February 1, 2023. CA 27.29 is 27.5. Taking 222 mg fenben three days per week. No side effects.

February 27, 2023. CA 27.29 is 26.8. Taking fenben 222 mg three times per week.

June 2023. No longer considered a “cancer patient.” Out of all the treatments. Monitoring once every 3-6 months.

She appears to have been “cured”. She will continue to monitor her blood tumor marker and should it start to trend up, she plans to restart fenbendazole. 

She is fortunate to have an oncologist who is encouraging her to “keep doing what you’re doing” and will provide periodic diagnostic tests to monitor her condition. The fulvestrant injections caused much discomfort and would probably be avoided in the future.

What Fenbendazole to Use and Where to Get It?

Fenbendazole is available without a prescription in pet stores, Walmart and Amazon. It is inexpensive (as of September 12, 2022 PanacurC was $7.99 for 3 packets of 222 mg; the 25g bulk bottle was $48 equating to a 43 cents per day dose over the 112 days the 25 g will cover. We’ve used fenbendazole in two forms.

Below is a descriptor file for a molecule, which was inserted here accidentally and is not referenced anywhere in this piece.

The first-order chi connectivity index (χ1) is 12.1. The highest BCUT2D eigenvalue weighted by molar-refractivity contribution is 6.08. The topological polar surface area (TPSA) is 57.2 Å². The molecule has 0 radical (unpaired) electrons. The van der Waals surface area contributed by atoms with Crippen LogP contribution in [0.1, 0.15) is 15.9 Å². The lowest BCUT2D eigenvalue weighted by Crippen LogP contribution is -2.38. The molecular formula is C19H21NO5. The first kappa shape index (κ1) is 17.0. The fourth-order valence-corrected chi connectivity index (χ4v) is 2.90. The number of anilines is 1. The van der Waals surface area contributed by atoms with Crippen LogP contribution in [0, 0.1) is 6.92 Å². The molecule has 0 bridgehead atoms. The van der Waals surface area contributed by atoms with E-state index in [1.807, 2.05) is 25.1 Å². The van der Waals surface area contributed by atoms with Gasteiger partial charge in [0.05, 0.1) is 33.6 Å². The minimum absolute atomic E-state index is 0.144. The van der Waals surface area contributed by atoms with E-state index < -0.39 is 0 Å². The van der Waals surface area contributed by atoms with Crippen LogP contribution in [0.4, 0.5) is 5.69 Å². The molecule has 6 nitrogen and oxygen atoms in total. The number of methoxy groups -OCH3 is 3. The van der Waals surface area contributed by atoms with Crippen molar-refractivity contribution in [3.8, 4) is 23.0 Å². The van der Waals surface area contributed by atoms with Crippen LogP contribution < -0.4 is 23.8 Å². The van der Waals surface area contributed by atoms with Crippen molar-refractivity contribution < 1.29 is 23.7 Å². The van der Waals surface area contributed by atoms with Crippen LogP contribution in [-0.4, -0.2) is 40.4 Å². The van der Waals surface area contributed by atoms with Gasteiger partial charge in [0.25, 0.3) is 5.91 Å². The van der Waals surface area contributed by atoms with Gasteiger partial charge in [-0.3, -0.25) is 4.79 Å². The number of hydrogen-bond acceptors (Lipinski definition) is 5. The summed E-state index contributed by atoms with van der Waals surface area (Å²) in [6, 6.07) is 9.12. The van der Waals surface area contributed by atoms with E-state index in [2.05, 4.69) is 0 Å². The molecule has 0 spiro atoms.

First was the individual packets with the dog on the label. Simply sprinkle the entire single packet on a tablespoon of yogurt or ice cream.

Then we used the bulk powder, which includes a simple-to-use 222 mg measuring spoon. Both seem equally effective in our hands.


83 year old female with metastatic breast cancer in lungs, liver, kidneys, spleen, pancreas, gall bladder and bones (spine, ribs, pelvis). Refused traditional chemotherapy and radiation. 

Took fenbendazole 222 mg 5 times per week for 8 months. Added targeted spot radiation of two tumors on spine causing pain. 

Cancer-free by two corroborating measures: serum CA 27.29 tumor marker and PET scan. Fenbendazole was without adverse side effects. Monthly monitoring of CA 27.29 to guide future use of fenbendazole.

Going forward: in the upcoming issues we will present other case studies of people who have used fenbendazole to treat their own cancers. 

Melanoma, colon, pancreatic, lung and esophogeal are the cancers that are due up in the next few issues. In the meantime, please share this publication anywhere you see fit as well as with those you think could benefit. 

Leave a Reply